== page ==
Students at Lyman Hall Elementary are getting a special kind of treatment.
In an upcoming recital, the elementary school’s gifted students will be singing a collection of songs by Georgia artists.
“The kids are so excited because they think that they’re famous,” said Amber Blum, who teaches advanced classes at the school. “They’re just totally excited about it.”
The students gathered in the library Tuesday, May 7, to rehearse the song, “Get There.” The school received a grant from the Georgia Music Foundation to have Dana Rice, who owns a music school in the Hall County area, to come in and teach the children music.
The music school owner said the program is about hope and showing kids what they can achieve through music.
“They can achieve more than they thought they could,” Rice said. “So we’ve been introducing them to new artists and showing them that things happen right here where you live in Georgia.”
After Rice’s lessons, Blum goes deeper in the classroom.
“I’ll follow up … and connect it to whatever we’re learning and follow through with it that way,” Blum said.
When they talked about Ray Charles, the students found out he was blind — a hindrance that didn’t hold him back from realizing his own talent.
“We talked about disabilities, so music has opened the door to so many different avenues that I’ve been able to enrich and have them relate to and understand,” Blum said.
She wants to give her students as many advantages as she can. Being a Title I school, Blum knows many of the students don't have the opportunities some do at other schools. And being a predominantly latino student body, she knew music was an important part of her students’ cultures, so she wanted to give them opportunities and exposure to music as early as possible.
“They love to dance and that's part of their custom and culture, so we kind of wanted to hone in on something they could relate to,” Blum said. “They don't always have the opportunity to pay for a music class or singing lessons. So if that’s something they want to pursue in middle school and high school, this gives them the opportunity to start early.”
“Get There” has a line saying, “I’m gonna get there ‘cause I can, I’m gonna get there somehow,” which goes along with what Blum and the rest of the teachers at the school are trying to instill in their students. And it’s a song she said has resonated with the students and become one of their favorites.
“They love the song,” Blum said. “It’s very inspiring.”
Armando De Lira, a fifth-grader at the school, said he’s inspired by the song. He’s never sung in front of people before, but he’s not nervous to perform when the big day comes.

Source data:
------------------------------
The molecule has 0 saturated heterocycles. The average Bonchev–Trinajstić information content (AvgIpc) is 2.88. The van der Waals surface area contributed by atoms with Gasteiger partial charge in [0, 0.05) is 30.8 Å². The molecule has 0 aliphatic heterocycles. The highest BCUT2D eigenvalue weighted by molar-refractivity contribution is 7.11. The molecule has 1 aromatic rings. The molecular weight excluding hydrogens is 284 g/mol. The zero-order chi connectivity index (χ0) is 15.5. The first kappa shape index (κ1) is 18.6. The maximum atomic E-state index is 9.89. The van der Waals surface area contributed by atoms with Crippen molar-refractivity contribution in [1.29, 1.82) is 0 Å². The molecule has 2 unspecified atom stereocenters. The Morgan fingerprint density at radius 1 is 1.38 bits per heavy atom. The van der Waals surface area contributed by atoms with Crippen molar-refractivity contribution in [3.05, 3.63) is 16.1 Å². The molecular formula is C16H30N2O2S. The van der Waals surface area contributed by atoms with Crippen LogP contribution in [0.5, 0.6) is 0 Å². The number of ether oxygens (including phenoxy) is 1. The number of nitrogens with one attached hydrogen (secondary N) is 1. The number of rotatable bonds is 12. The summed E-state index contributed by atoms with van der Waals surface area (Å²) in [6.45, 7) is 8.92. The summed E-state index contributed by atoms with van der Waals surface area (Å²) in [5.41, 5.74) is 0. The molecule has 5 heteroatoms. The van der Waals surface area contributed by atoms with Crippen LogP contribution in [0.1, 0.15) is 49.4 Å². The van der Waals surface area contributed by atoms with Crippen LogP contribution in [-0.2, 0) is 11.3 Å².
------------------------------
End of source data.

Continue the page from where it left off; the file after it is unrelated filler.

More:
“It makes me feel like I can get to anything if I actually really try,” Armando said.
Lyman Hall students sing "Get There"Students at Lyman Hall Elementary rehearse a song on Tuesday, May 7. "Get There" will be part of a their upcoming recital.
He wants to be an engineer and work with astronauts when he gets older, so this song will always be in the back of his mind as he tries to make that happen.
Jayne Olderman, a songwriter from the area and an acquaintance of Rice, heard the lyrics for “Get There” pop into her head about 10 years ago. Ever since then, she’s been trying to finish the song.
She teamed up with James “J Donte” Harris, another songwriter in the area, and they finished the song last year before Rice heard it and asked them to work with students at Lyman Hall.
By a few cases of what Olderman called divine intervention, she knew she had to get a few people to help make “Get There” exactly what she envisioned.
She started with her friend Joey Melotti, who played piano for the recording. Then, she got her other friend, Morris "Mo" Pleasure, who played with Earth, Wind & Fire, and asked him to play bass on the track. Pleasure then got Sonny Emory, one of his friends from the same band, to play drums for the song.
Everything sounded great, but it still wasn’t what Olderman wanted. She said a friend called her “out of the blue” and she knew she had to ask him to finish the song for her.
He flew in from Canada, recorded some background vocals and then pieced everything together in his studio back in Canada.
It was finally complete.
“It’s not about the money for me,” Olderman said of her songwriting and producing experience. “Something comes through me and I feel like it's something like divinity where I have to get it to people. This song is to lift people … I’m here to lift people. That’s my calling.”
Rice said she chose “Get There” as one of the songs for the students to perform because of the message it carries. It’s similar to what she described as her motto for everything.
“Big dreams are kind of my thing for everything I do,” Rice said. “Because I’ve been there. I’ve been (these students). I’ve been the kid that was at home with big ideas and didn’t know how to make it happen. And all you need is a connection, someone to show you the way so you realize you can do these things.”
This report has been updated from its original version.